Now, why should you wax your ski or board?  First, as most racers know, wax reduces friction between the base of the ski or board and the snow. Reducing friction allows for your skis or board to glide faster, which in a competitive event could mean the difference between a win and a loss.  As mentioned before, most racers prefer ironing the wax on the ski base over the rub-on procedure.  Green Ice Ski Wax manufactures two non-fluorocarbon race waxes in addition to the traditional hydrocarbon wax. These waxes have proven to be fast and long-lasting, reducing friction between the skis and the snow without the negative health and environmental effects of waxing with fluorocarbon waxes.

Second, ski and board bases are constructed of plastics.  All plastics can dry out as plasticizers (chemicals that keep plastics soft and flexible) can leach out over time.  As the plasticizers dry out, the base can turn white and chalk.  If this happens, the base becomes more brittle and can eventually crack under the constant pressure of carving turns while skiing and riding.  Waxing periodically can prevent the drying out of the ski base, helping to give the equipment a longer life.

Additionally, wax penetrates and protects the base, keeping it coated and lubricated so the friction of riding does not wear the base, but instead wears the wax.  Wax can be replaced easily while the ski or board base can only be replaced with the purchase of new equipment.

Snow can acquire dirt as particles from trees or chemicals in man-made snow accumulate on the trails.  After riding or skiing a day in dirty snow, the bases become dirty themselves.  Waxing helps clean the base and prevent sticking.  The dirt particles in the snow also rub harshly on the base, speeding up the wear process.

Finally, before putting skis or boards away for the off-season, the equipment should be properly prepared.  Applying a good coat of wax helps prevent the bases from drying out during the period of storage.  Wax coating the edges can also help prevent rust from forming on the metal, and thus providing overall protection for your equipment.

Green Ice Ski Wax manufactures and sells both rub-on and iron-on waxes at a variety of performance levels.  All Green Ice Ski Wax products are environmentally-friendly.  The iron-on waxes are safe to apply and long-lasting. The rub-on wax is made from organic, renewable raw materials, making it 100% biodegradable.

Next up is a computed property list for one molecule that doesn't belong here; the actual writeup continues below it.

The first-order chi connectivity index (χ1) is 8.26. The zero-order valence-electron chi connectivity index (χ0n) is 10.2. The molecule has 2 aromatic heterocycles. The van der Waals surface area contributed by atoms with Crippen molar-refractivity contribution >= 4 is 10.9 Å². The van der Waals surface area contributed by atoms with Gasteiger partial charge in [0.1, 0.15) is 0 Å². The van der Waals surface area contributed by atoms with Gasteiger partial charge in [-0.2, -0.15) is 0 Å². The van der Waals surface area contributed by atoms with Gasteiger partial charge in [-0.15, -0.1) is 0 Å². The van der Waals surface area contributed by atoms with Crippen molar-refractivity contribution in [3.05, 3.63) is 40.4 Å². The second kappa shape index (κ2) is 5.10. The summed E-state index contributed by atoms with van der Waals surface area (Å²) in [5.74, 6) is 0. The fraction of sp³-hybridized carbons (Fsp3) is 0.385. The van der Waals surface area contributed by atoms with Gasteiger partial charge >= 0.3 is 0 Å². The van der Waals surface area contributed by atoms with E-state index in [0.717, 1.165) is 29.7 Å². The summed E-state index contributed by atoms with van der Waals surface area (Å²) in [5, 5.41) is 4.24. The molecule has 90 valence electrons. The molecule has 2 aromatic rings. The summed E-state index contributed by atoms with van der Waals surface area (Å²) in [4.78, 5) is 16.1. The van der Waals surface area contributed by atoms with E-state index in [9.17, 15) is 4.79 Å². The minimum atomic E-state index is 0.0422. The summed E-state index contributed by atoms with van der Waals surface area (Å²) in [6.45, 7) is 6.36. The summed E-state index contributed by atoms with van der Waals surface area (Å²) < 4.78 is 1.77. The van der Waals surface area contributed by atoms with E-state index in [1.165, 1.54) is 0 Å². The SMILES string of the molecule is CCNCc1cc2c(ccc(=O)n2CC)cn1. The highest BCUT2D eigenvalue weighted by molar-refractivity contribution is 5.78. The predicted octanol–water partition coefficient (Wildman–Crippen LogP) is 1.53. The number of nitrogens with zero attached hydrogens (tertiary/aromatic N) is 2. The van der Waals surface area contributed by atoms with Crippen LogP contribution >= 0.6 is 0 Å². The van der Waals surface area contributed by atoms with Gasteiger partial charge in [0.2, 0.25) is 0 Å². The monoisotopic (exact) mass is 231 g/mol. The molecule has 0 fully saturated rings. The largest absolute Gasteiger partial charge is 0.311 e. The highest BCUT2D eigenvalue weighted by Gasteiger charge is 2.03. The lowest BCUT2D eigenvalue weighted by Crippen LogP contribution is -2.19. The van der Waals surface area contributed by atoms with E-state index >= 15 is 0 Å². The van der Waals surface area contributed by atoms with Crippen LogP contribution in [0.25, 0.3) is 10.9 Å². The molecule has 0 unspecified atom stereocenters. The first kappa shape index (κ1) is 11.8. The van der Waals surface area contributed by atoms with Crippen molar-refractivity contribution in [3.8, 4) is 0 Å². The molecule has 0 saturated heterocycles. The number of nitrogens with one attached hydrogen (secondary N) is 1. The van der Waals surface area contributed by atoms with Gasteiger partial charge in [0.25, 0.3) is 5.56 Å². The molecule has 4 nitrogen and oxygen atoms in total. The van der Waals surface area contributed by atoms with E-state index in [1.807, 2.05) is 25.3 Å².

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Effects of Fluorocarbons in Ski Wax on Humans and the Environment

Stability Concerns of Fluorinated hydrocarbons

Fluorinated hydrocarbons (FOC’s) are molecules which contain carbon-fluorine (C-F) bonds. FOC’s have been used over several decades in a variety of industrial products. Some include pesticides, lubricants, refrigerants, paints, drugs and ski and snowboard waxes.

As with all larger polymeric molecules, it originally was believed that larger fluorinated hydrocarbons were inert and did not pose any threats.  New research suggests otherwise.  The United States Environmental Protection Agency (EPA) published a report indicating “FOC’s are not biologically inert and exhibit toxic effects on humans and animals and impact the overall ecosystem health.” There is now evidence that microbes are capable of degrading and detoxifying fluorinated hydrocarbons, as well as the potential for enzyme systems to break carbon fluorine bonds exist in the molecules. As a result, the inert molecules, once described as harmless, can actually break down into smaller, toxic molecules through ordinary processes.

Not only do microbes and enzymes break down the fluorocarbons, but Ultraviolet (UV) Light and heat can do the same. Overheating a fluorinated ski or snowboard wax with a standard waxing iron will break down the larger molecules in a manner similar to the microbes. Since UV Light works the same, any wax left on the hill will break down over time.  These smaller particles remain in the snow, and as the snow melts they find their way to streams, lakes, and oceans.

Environmental Impact

To make fluorinated Hydrocarbons polymers used in ski wax, smaller molecules of FOC’s are used as precursors. Many studies found traces of these precursors in food, human blood,  and human milk. Surprisingly high concentrations were determined in fish, seals, sea birds and even in polar bears from the Arctic. It is not fully understood how the pollutants travel around the world, but the pattern suggests that waterways act as an excellent means of transportation.

Many manufacturers use these precursors in the production of fluorinated ski waxes, and therefore are susceptible to the degradation by UV Light, heat, and enzymes.  As a result, these ski and snowboard waxes might be considered a cause for pollution.

Effects on Humans and Animals

These smaller fluorinated hydrocarbons can also accumulate inside the human body.  High levels of the molecules can be toxic and have negative health effects.  Data from animal studies indicate that they can cause several types of tumors and neonatal death.  Traces of toxicity were also found in the immune, liver, and endocrine systems.

Additionally, the Material Safety Data Sheet (MSDS) for Teflon (PTFE), another fluorocarbon, requires that no smoking occur in areas where the material is stored or handled. Inhalation of fumes can cause the temporary condition of “Polymer Fume Fever”, with flu-like symptoms such as fever, cough, and malaise.

There have been reports that ski wax technicians working for World Cup Race teams possessing median levels of one compound specific to fluorocarbons that were 45 times higher than the general population. Exposure could be risky, especially to thousands of junior ski racers and parents who wax with fluorinated ski waxes day after day without the proper precautions.

Alternative waxes

As a result of the possible environmental and health effects associated with fluorinated ski wax, some alternative ski and snowboard waxes have been formulated. Green Ice Ski Wax has a fluoro-free race wax, which has been proven to be equally as effective without any issues.  They also sell a 100% biodegradable wax available which eliminates the negative health and environmental impacts entirely.